The free flow of capital is another fundamental factor in unlocking business dynamism. It involves three key aspects: a facilitated cross-border renminbi settlement process, free capital inflows and exchange, and supporting cross-border financial activities. Take Lingang FTZ as an example. This expansion of China’s first FTZ in Shanghai fully supports cross-border financial activities by enabling eligible institutions to provide cross-border bonds and conduct cross-border securities investment and insurance business, demonstrating China’s clear intent to expand the financial openness of its markets in the new era.
In addition, convenient trade and transportation will make FTZs an attractive base for doing business in China. As most FTZs are located close to harbors and airports, measures can be taken to fully leverage the trade and transportation convenience offered by these gateways. Examples include encouraging airlines to provide stopover flights to facilitate the flow of visitors to key cities, or setting up an air cargo service center to provide a one-stop customs service – including delivery of import manifests, customs declarations, and customs inspections – to facilitate the flow of goods.
Protecting intellectual property
Intellectual property (IP) protection is one of the biggest concerns for foreign players participating in the China market. China has unveiled a range of policies to strengthen IP protection within the FTZs. These include setting up a dedicated Intellectual Property Office within FTZs to deal with IP claims regarding patent, trademark, and copyright concerns, while encouraging and supporting professional institutions to provide services such as IP mediation and enforcement assistance.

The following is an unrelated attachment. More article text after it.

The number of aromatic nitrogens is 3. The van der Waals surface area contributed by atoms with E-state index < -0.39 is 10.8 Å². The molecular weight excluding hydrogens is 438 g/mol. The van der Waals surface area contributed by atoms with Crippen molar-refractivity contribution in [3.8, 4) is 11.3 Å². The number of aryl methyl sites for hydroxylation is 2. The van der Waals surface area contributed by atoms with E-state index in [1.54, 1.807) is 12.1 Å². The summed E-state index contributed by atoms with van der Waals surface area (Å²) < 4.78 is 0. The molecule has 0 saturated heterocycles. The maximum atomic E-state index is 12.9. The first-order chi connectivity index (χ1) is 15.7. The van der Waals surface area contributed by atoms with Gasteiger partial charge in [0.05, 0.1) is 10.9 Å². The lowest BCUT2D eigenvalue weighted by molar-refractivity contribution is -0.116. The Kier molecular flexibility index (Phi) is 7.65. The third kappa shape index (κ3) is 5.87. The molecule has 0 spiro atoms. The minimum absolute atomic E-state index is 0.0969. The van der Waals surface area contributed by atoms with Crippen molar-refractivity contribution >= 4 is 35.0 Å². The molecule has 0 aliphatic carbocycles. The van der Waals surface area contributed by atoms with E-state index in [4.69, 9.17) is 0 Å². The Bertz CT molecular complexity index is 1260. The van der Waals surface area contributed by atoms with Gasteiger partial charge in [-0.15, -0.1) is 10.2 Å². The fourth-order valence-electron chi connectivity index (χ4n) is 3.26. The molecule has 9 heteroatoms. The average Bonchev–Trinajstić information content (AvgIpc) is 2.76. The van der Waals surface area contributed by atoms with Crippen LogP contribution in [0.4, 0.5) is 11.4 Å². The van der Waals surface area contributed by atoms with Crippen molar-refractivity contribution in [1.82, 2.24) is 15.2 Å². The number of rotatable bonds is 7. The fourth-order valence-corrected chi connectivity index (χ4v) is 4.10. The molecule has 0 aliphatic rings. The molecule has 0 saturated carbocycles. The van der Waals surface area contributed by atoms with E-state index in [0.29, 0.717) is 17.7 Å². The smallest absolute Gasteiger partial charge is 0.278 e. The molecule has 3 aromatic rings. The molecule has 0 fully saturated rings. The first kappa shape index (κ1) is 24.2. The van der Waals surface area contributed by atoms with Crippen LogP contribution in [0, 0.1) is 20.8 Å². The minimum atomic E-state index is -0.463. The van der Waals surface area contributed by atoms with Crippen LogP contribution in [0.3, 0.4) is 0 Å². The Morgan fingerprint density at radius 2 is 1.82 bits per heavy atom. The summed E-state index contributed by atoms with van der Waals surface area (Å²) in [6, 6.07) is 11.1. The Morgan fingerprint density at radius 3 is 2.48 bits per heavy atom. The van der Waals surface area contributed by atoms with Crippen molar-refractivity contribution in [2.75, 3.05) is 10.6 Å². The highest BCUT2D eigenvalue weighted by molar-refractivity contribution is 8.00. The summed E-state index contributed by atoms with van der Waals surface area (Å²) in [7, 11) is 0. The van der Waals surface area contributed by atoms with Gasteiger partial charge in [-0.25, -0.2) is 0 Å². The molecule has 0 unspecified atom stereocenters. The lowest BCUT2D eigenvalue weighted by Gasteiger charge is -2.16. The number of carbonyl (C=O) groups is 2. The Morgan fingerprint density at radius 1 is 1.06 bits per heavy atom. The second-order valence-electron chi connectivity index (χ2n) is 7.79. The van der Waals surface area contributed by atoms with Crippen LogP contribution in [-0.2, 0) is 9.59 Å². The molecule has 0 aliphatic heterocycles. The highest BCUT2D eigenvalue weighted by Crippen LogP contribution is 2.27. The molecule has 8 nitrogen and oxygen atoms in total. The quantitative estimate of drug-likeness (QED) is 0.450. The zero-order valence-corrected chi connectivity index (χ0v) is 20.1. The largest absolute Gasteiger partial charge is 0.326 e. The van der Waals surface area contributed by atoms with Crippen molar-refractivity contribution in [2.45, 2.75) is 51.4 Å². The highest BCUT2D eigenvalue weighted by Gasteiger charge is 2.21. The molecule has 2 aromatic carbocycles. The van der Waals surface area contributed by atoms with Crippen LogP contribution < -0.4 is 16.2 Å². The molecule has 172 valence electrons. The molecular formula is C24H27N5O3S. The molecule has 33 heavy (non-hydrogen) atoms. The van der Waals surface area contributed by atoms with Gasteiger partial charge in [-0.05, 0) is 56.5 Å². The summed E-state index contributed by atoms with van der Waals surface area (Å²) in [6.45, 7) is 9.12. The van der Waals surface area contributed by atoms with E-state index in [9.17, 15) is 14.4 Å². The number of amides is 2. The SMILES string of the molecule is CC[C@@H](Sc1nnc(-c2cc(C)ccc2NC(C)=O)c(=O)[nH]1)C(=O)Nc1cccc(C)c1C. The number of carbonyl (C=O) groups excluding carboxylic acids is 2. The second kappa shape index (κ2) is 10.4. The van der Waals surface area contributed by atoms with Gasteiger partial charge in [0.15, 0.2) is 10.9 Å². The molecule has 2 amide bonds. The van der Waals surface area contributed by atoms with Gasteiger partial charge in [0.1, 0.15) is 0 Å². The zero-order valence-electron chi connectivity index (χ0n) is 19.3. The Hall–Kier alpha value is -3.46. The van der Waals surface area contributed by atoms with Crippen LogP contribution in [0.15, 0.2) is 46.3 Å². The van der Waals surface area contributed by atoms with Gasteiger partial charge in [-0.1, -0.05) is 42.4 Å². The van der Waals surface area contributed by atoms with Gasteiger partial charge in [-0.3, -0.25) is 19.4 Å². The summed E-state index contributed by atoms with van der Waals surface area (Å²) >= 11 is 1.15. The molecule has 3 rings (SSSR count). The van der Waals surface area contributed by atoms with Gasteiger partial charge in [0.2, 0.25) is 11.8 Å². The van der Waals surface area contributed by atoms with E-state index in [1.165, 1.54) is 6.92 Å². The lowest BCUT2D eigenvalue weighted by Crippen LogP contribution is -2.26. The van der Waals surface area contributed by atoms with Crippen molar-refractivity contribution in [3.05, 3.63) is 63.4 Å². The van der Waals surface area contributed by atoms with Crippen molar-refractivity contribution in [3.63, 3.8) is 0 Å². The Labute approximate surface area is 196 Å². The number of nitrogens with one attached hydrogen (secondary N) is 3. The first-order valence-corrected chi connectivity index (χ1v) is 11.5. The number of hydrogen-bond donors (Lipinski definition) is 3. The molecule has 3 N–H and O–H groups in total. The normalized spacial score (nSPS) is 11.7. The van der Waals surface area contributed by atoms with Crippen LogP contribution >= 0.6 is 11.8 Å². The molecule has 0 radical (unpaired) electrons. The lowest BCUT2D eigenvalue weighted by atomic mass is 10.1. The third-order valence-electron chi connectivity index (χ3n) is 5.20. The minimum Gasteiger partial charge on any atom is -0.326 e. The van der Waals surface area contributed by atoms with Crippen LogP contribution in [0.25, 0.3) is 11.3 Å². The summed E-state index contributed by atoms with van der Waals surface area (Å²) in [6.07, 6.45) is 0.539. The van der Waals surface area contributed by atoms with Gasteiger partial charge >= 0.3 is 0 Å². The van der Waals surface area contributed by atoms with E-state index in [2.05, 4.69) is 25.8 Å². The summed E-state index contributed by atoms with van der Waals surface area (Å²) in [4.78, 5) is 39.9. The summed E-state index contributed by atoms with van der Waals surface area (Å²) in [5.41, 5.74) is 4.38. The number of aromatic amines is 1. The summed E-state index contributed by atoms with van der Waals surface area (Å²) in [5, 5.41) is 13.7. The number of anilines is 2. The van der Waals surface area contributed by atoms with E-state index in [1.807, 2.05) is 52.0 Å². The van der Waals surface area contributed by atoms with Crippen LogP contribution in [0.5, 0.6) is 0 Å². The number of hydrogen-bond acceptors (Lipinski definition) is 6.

The Shanghai Free Trade Zone is an example of these policies in action. A “three-in-one” Intellectual Property Office, which carries out both administrative and law-enforcement functions, was established in 2014 to resolve issues including divided administration, multi-pronged enforcement, and the uneven deployment of enforcement powers.
Building a strong talent pool
Talent is a vital driving force behind FTZs. To attract competitive talent with different industry backgrounds, the government has eased restrictions on introducing talent from foreign countries and launched incentives to encourage more talent from overseas countries to work in FTZs. Other measures include fully utilizing local university resources and working hand in hand with universities to nurture talent. Various FTZs are also introducing special benefits for talent. These incentives include tax reductions, allowances, housing, and transportation subsidies, among others.
Shanghai’s Lingang FTZ, among others, has launched tax-reduction plans under which talent from foreign countries can enjoy tax relief from their individual income tax to offset the tax differential between China and their native country.
In a complex and fast-changing world beset by weak economic recovery, FTZs can help weather the storm of a volatile market and boost local economies. Through a sound business environment, supportive government policies, and a strong talent pool, FTZs are expected to achieve sustainable development.